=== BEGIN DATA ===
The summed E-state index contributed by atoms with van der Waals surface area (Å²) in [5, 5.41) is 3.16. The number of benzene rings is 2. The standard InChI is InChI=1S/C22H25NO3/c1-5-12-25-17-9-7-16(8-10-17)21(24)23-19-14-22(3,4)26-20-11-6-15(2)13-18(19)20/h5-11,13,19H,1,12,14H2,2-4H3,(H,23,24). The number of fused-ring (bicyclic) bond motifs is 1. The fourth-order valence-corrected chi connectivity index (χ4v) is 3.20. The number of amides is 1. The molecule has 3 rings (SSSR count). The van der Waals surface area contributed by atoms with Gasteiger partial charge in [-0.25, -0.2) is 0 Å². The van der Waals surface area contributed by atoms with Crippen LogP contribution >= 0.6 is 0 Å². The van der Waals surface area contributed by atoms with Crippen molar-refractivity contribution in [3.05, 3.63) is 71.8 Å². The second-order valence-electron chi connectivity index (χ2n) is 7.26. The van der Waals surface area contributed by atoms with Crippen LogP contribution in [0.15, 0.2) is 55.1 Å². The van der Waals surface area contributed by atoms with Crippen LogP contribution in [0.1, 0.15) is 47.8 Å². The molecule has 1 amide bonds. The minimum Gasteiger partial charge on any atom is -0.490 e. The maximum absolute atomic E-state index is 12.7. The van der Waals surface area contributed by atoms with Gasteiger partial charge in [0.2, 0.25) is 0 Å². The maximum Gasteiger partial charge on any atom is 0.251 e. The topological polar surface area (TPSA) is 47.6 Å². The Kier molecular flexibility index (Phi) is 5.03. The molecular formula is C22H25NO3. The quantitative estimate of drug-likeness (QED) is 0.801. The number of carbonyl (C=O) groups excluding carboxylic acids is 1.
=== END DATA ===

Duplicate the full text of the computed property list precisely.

The summed E-state index contributed by atoms with van der Waals surface area (Å²) in [5, 5.41) is 3.16. The number of benzene rings is 2. The standard InChI is InChI=1S/C22H25NO3/c1-5-12-25-17-9-7-16(8-10-17)21(24)23-19-14-22(3,4)26-20-11-6-15(2)13-18(19)20/h5-11,13,19H,1,12,14H2,2-4H3,(H,23,24). The number of fused-ring (bicyclic) bond motifs is 1. The fourth-order valence-corrected chi connectivity index (χ4v) is 3.20. The number of amides is 1. The molecule has 3 rings (SSSR count). The van der Waals surface area contributed by atoms with Gasteiger partial charge in [-0.25, -0.2) is 0 Å². The van der Waals surface area contributed by atoms with Crippen LogP contribution >= 0.6 is 0 Å². The van der Waals surface area contributed by atoms with Crippen molar-refractivity contribution in [3.05, 3.63) is 71.8 Å². The second-order valence-electron chi connectivity index (χ2n) is 7.26. The van der Waals surface area contributed by atoms with Crippen LogP contribution in [0.15, 0.2) is 55.1 Å². The van der Waals surface area contributed by atoms with Crippen LogP contribution in [0.1, 0.15) is 47.8 Å². The molecule has 1 amide bonds. The minimum Gasteiger partial charge on any atom is -0.490 e. The maximum absolute atomic E-state index is 12.7. The van der Waals surface area contributed by atoms with Gasteiger partial charge in [0.2, 0.25) is 0 Å². The maximum Gasteiger partial charge on any atom is 0.251 e. The topological polar surface area (TPSA) is 47.6 Å². The Kier molecular flexibility index (Phi) is 5.03. The molecular formula is C22H25NO3. The quantitative estimate of drug-likeness (QED) is 0.801. The number of carbonyl (C=O) groups excluding carboxylic acids is 1.